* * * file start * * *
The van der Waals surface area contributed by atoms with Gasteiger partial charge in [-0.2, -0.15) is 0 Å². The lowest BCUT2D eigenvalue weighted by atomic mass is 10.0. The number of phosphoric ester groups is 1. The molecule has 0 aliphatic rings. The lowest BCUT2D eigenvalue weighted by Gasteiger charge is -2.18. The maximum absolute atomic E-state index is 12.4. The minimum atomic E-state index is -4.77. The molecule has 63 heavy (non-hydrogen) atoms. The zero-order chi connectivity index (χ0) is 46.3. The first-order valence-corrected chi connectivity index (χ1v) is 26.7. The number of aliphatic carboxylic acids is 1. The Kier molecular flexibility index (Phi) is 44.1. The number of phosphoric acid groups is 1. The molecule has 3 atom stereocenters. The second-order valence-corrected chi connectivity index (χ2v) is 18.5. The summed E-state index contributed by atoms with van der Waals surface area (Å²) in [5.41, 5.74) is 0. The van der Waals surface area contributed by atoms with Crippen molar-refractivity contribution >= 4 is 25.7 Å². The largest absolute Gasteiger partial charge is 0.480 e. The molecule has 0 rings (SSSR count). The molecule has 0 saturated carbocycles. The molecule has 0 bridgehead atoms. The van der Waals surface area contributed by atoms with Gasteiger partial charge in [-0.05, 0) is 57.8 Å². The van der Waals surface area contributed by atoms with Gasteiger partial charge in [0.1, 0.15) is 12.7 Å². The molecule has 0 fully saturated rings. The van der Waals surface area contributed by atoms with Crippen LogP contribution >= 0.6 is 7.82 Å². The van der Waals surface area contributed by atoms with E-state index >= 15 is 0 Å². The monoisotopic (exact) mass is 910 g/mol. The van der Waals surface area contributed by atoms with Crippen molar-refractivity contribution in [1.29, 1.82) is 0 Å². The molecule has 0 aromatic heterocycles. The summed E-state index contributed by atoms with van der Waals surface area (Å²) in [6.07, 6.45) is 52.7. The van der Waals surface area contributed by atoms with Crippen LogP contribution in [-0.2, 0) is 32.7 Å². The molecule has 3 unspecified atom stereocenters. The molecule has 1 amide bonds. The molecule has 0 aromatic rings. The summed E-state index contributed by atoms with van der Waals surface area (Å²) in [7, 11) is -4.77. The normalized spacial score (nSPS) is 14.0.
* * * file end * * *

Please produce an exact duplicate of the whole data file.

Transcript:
The van der Waals surface area contributed by atoms with Gasteiger partial charge in [-0.2, -0.15) is 0 Å². The lowest BCUT2D eigenvalue weighted by atomic mass is 10.0. The number of phosphoric ester groups is 1. The molecule has 0 aliphatic rings. The lowest BCUT2D eigenvalue weighted by Gasteiger charge is -2.18. The maximum absolute atomic E-state index is 12.4. The minimum atomic E-state index is -4.77. The molecule has 63 heavy (non-hydrogen) atoms. The zero-order chi connectivity index (χ0) is 46.3. The first-order valence-corrected chi connectivity index (χ1v) is 26.7. The number of aliphatic carboxylic acids is 1. The Kier molecular flexibility index (Phi) is 44.1. The number of phosphoric acid groups is 1. The molecule has 3 atom stereocenters. The second-order valence-corrected chi connectivity index (χ2v) is 18.5. The summed E-state index contributed by atoms with van der Waals surface area (Å²) in [5.41, 5.74) is 0. The van der Waals surface area contributed by atoms with Crippen molar-refractivity contribution >= 4 is 25.7 Å². The largest absolute Gasteiger partial charge is 0.480 e. The molecule has 0 rings (SSSR count). The molecule has 0 saturated carbocycles. The molecule has 0 bridgehead atoms. The van der Waals surface area contributed by atoms with Gasteiger partial charge in [-0.05, 0) is 57.8 Å². The van der Waals surface area contributed by atoms with Gasteiger partial charge in [0.1, 0.15) is 12.7 Å². The molecule has 0 fully saturated rings. The van der Waals surface area contributed by atoms with Crippen LogP contribution >= 0.6 is 7.82 Å². The van der Waals surface area contributed by atoms with E-state index >= 15 is 0 Å². The monoisotopic (exact) mass is 910 g/mol. The van der Waals surface area contributed by atoms with Crippen molar-refractivity contribution in [1.29, 1.82) is 0 Å². The molecule has 0 aromatic heterocycles. The summed E-state index contributed by atoms with van der Waals surface area (Å²) in [6.07, 6.45) is 52.7. The van der Waals surface area contributed by atoms with Crippen LogP contribution in [-0.2, 0) is 32.7 Å². The molecule has 3 unspecified atom stereocenters. The molecule has 1 amide bonds. The molecule has 0 aromatic rings. The summed E-state index contributed by atoms with van der Waals surface area (Å²) in [7, 11) is -4.77. The normalized spacial score (nSPS) is 14.0.